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Sarah Manavis is the New Statesman's tech and digital culture writer.
Twitter – commonly referred to as “the hellsite” – has the smallest userbase of the social media giants. With so few people using it, and so many complaints, why do we find it impossible to leave?
Through self-promotion and a bending of the dating app’s rules, gay artists are finding a brand-new community on Grindr during the exhaustion of fringe festivals.
Love Island has become a micro-influencer-to-social-media-sensation conveyor belt – without any of the emotional pay-off that made it watchable before.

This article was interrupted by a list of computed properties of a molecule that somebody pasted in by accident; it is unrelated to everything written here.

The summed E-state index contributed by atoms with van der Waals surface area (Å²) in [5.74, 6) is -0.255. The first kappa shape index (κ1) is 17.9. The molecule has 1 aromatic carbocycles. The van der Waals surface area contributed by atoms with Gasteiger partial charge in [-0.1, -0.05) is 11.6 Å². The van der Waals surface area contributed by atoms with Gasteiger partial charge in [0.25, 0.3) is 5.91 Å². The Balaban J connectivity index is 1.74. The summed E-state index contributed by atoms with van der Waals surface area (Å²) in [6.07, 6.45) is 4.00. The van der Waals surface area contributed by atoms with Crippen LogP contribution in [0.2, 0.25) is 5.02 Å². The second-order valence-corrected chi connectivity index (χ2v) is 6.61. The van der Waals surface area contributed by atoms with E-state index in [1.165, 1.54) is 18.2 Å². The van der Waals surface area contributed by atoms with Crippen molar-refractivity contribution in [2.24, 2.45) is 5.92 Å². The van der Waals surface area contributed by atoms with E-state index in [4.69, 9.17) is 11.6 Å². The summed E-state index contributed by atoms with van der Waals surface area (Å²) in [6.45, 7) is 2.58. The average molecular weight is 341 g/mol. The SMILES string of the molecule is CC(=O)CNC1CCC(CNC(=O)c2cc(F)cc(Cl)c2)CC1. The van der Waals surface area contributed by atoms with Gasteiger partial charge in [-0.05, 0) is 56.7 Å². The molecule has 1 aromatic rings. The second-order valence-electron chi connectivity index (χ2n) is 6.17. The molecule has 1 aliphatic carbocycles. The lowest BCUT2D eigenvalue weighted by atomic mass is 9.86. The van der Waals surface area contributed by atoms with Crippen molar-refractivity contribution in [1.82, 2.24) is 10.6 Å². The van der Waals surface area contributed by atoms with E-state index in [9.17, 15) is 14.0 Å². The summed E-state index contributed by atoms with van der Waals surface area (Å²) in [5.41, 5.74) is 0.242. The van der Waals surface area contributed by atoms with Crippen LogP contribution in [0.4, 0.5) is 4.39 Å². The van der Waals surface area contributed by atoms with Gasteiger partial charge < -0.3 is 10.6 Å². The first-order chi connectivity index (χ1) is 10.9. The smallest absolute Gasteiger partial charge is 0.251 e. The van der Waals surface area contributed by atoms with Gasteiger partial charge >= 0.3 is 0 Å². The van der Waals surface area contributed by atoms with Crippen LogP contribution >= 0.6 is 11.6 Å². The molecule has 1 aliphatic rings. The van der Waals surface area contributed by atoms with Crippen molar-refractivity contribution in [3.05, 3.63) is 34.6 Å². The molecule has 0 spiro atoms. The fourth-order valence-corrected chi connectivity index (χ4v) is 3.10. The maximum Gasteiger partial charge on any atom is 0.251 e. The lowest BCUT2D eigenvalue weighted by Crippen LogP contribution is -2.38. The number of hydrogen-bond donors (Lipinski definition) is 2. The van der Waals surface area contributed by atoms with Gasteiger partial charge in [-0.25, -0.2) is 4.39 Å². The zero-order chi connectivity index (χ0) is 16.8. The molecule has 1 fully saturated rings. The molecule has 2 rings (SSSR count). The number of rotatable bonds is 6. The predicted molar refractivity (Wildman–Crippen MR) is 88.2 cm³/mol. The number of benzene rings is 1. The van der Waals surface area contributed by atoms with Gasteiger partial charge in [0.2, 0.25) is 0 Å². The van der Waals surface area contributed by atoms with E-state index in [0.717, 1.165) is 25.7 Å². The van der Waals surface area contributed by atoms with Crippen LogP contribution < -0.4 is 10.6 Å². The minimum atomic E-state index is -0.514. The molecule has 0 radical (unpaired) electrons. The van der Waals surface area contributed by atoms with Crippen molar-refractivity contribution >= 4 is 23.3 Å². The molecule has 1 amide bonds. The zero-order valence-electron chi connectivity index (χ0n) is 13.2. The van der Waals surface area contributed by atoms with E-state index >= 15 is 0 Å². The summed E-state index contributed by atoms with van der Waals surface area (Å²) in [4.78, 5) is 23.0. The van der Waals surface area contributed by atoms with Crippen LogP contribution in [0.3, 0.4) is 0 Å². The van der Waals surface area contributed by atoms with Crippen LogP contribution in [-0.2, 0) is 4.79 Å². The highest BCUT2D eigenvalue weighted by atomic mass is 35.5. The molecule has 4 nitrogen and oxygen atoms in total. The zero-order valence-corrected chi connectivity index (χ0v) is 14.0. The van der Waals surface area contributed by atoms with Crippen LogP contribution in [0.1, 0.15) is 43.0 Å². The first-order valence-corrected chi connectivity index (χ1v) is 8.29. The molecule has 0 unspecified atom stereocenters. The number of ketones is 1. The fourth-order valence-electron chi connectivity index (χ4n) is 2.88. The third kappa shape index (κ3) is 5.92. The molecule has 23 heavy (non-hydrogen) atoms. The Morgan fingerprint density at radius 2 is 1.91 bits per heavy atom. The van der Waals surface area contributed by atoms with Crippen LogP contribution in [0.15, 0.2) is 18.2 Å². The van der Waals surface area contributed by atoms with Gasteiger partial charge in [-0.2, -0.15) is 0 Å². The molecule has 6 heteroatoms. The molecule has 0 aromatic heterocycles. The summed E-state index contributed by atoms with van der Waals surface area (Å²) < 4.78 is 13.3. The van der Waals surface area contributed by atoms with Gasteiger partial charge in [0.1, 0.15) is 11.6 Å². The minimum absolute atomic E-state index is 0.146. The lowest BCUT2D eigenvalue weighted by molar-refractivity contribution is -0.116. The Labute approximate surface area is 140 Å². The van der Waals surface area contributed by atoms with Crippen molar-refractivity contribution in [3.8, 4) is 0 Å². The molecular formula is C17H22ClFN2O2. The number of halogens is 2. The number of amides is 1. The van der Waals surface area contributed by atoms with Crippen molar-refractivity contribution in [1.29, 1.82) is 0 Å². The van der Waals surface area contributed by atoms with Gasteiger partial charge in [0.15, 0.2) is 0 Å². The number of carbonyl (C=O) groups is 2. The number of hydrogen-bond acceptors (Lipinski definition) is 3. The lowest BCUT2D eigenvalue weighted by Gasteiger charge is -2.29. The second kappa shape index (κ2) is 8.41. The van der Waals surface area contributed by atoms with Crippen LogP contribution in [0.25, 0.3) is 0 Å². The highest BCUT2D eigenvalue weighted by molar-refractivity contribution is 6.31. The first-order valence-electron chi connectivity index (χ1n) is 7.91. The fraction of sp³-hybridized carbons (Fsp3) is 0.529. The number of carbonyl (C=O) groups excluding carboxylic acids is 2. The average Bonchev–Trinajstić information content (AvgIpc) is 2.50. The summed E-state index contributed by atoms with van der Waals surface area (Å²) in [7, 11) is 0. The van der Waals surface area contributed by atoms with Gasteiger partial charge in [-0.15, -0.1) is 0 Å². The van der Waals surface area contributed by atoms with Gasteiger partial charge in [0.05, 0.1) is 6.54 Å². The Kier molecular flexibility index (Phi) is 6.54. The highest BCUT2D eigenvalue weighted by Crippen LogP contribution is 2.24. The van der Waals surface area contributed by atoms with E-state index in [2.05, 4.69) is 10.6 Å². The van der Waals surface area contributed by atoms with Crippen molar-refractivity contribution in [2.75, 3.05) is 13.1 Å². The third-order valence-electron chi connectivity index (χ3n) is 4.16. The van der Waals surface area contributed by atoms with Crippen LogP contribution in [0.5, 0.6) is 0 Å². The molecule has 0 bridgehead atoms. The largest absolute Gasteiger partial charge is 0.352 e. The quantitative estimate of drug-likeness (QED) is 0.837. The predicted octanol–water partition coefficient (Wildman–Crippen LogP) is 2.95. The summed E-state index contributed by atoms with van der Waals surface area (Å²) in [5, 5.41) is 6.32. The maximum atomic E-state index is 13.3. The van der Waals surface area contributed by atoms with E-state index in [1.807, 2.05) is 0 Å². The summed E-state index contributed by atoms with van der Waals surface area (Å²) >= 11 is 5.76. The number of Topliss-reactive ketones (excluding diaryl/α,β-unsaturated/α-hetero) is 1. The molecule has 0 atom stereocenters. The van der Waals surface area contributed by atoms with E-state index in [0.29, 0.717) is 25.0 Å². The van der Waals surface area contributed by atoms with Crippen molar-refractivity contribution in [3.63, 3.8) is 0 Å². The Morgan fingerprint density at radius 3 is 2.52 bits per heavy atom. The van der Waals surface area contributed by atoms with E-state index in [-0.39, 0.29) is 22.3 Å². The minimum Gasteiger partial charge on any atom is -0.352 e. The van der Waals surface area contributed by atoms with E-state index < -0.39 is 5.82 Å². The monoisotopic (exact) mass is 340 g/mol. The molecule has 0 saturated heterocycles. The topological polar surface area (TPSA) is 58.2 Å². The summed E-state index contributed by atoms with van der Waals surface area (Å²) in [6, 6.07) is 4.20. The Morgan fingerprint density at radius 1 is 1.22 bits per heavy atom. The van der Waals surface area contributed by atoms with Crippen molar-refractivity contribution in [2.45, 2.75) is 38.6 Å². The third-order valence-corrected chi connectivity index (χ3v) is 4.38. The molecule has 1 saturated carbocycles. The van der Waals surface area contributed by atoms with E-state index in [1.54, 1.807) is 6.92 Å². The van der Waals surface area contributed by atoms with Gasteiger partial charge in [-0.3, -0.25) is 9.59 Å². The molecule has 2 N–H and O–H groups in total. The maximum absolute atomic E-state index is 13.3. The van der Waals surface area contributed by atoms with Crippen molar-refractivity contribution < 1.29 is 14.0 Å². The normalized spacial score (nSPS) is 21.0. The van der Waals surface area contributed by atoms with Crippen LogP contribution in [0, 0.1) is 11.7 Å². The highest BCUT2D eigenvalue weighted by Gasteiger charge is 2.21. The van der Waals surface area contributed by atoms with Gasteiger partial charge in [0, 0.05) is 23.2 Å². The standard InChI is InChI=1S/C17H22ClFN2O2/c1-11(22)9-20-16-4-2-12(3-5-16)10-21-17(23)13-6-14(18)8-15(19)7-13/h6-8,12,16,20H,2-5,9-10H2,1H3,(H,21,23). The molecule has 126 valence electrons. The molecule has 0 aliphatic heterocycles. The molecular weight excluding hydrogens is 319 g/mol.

While most millenials are struggling to even put down a deposit, Instagram and YouTube influencers are monetising their deluxe home renovations.
The feature could create a drastically different social media landscape – but influencers may suffer.
One reader sent me a lengthy email detailing his shock at my enthusiasm for the reality programme.
Digital larping has become an increasingly popular form of escapism for millennials and Generation Z.
Michael's fury, Amy's departure, and Ovie's egg dance were the few highlights in a relatively dull week. But six weeks in and so few serious couples has us asking: what happens now?
Watered-down versions of "prayer", "meditation", and "inner peace" are turning monastic influencers into some of social media's biggest stars.
The backlash to Michael Griffith's decision to leave his partner was grounded in depressing familiarity.